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The passage graves of the Neolithic are monuments to a more egalitarian society than the graves of the Bronze and Iron Ages. When the mounds and cairns of later ages are thought to be the burial places of the high and mighty, reflecting the hierarchical organization of their respective times, the tombs of the Late Stone Age are communal houses of the dead, where the deceased have been placed with their kin. As their remains have decayed, these seem to have been moved within the tomb to give room for new burials. Thus, passage graves such as the one at Luttra can contain the remains of hundreds of individuals.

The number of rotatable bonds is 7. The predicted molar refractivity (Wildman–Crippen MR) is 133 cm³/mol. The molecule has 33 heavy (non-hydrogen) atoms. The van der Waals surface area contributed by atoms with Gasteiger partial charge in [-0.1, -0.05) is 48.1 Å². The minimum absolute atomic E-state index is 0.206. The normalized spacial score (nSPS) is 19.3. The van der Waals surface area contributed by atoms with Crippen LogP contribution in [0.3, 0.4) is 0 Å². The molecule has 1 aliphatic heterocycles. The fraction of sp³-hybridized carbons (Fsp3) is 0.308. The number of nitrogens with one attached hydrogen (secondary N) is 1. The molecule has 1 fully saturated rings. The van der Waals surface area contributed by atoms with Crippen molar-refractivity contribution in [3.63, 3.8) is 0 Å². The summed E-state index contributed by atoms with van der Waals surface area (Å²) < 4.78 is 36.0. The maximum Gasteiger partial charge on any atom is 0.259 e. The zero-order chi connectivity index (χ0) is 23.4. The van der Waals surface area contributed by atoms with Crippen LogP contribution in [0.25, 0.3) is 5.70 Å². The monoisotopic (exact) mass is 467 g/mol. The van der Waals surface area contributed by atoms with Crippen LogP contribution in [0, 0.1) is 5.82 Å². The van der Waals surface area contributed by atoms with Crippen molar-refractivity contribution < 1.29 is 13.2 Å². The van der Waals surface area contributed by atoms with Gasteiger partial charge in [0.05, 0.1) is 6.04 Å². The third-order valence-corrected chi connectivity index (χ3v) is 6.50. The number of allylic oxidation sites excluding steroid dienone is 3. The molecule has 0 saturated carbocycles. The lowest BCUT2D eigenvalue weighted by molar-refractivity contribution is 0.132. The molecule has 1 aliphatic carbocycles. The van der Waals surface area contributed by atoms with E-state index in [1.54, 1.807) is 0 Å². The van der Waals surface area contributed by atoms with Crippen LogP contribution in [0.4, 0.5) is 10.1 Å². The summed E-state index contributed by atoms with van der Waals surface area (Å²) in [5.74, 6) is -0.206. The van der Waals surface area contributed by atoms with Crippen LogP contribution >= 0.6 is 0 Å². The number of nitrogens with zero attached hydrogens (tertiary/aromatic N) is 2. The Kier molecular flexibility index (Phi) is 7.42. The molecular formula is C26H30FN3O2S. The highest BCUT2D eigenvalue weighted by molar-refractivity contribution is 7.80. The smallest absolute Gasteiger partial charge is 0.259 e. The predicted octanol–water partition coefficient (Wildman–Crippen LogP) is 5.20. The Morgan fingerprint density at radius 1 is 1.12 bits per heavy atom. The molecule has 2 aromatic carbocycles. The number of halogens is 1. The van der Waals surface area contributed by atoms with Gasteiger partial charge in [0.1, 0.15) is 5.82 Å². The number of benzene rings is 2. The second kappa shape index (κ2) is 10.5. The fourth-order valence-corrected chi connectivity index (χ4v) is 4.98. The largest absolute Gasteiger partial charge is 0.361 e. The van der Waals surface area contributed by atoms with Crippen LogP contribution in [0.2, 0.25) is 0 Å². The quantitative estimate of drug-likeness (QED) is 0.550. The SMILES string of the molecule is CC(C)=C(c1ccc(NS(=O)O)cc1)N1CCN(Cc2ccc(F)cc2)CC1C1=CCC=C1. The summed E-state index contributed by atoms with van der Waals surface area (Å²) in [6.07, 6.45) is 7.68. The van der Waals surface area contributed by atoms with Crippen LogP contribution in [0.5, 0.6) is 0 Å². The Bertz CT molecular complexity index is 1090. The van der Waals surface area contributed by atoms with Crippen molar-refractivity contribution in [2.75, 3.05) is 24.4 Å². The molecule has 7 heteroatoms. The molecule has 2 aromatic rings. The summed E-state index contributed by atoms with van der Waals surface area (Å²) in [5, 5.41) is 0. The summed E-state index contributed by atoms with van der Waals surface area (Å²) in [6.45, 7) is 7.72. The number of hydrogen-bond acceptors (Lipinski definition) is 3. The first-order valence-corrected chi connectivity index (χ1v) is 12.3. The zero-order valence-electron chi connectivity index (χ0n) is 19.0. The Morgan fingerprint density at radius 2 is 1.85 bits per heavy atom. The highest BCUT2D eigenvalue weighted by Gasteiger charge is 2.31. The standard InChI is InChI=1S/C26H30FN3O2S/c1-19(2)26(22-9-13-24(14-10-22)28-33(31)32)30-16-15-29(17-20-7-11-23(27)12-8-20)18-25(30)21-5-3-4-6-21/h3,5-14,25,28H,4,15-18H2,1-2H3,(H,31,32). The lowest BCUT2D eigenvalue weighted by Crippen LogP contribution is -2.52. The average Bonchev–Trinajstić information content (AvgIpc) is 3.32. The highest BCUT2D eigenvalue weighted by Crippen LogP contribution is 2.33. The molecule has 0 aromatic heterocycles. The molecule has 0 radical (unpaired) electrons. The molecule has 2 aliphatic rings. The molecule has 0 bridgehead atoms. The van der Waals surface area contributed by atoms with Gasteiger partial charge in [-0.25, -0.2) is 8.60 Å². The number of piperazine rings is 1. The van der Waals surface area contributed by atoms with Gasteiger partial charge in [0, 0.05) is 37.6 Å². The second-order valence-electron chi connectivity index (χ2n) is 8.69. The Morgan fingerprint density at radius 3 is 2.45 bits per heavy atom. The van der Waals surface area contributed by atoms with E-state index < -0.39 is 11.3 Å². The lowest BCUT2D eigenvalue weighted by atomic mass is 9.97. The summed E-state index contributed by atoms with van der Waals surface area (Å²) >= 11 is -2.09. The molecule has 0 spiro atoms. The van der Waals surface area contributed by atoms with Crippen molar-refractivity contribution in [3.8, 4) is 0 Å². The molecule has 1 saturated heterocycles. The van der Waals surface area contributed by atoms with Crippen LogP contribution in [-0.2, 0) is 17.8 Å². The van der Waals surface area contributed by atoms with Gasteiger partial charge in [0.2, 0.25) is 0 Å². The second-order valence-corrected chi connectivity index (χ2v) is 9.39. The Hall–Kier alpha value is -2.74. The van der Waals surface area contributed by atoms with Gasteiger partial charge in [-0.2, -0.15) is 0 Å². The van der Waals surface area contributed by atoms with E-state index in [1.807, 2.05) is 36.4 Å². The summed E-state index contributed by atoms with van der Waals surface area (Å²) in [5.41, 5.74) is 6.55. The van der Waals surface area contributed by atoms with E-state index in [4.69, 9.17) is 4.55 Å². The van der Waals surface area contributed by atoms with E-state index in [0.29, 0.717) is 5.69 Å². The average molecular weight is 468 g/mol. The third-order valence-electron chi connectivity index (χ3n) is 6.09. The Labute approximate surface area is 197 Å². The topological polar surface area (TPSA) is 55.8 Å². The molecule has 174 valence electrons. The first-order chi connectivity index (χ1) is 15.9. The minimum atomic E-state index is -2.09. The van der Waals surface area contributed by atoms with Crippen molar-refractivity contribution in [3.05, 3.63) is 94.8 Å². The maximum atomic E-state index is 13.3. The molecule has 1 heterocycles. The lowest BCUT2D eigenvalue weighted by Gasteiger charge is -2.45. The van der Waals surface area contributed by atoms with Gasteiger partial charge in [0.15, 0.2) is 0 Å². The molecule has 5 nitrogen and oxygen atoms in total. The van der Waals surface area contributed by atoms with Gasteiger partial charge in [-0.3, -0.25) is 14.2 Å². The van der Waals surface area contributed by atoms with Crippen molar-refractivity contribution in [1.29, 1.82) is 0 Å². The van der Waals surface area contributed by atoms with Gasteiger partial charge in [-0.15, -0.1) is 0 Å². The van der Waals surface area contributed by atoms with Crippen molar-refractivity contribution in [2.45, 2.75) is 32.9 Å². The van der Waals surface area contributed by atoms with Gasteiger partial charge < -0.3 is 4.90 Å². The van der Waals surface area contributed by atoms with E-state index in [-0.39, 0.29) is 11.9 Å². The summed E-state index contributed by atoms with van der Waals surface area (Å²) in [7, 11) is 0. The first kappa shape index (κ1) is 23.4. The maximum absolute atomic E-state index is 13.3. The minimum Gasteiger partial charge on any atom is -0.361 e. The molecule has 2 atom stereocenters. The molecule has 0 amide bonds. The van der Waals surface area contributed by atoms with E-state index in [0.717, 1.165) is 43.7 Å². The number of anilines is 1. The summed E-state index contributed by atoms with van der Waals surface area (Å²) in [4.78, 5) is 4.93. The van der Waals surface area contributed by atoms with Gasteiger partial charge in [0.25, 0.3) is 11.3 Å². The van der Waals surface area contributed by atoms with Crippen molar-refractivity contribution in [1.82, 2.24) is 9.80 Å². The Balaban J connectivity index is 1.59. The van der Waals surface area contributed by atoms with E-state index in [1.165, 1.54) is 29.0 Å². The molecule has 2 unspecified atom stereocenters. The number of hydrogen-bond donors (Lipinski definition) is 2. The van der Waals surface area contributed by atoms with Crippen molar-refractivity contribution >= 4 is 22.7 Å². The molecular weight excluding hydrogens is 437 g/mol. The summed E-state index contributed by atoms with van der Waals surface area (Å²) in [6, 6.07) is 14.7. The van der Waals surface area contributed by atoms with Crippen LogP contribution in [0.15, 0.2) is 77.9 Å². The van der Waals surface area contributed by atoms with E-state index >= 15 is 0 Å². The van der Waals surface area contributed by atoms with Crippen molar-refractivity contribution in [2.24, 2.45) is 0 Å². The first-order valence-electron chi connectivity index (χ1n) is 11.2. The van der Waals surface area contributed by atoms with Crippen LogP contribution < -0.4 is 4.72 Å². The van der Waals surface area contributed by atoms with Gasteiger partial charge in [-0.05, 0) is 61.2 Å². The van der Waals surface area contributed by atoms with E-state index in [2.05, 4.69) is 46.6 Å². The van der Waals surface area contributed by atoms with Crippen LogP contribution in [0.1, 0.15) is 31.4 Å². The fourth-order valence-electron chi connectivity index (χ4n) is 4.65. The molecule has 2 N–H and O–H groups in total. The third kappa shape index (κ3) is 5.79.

The farmlands around Falköping, known as Falan or Falbygden since ancient times, has the highest concentration of passage graves in Sweden, as well as a multitude of megalithic tombs of other types, such as dolmens and cists. Together, these graves constitute about two thirds of the megalithic tombs to be found in Sweden and a sizeable chunk of the total amount of megalithic graves to be found in Northern Europe.

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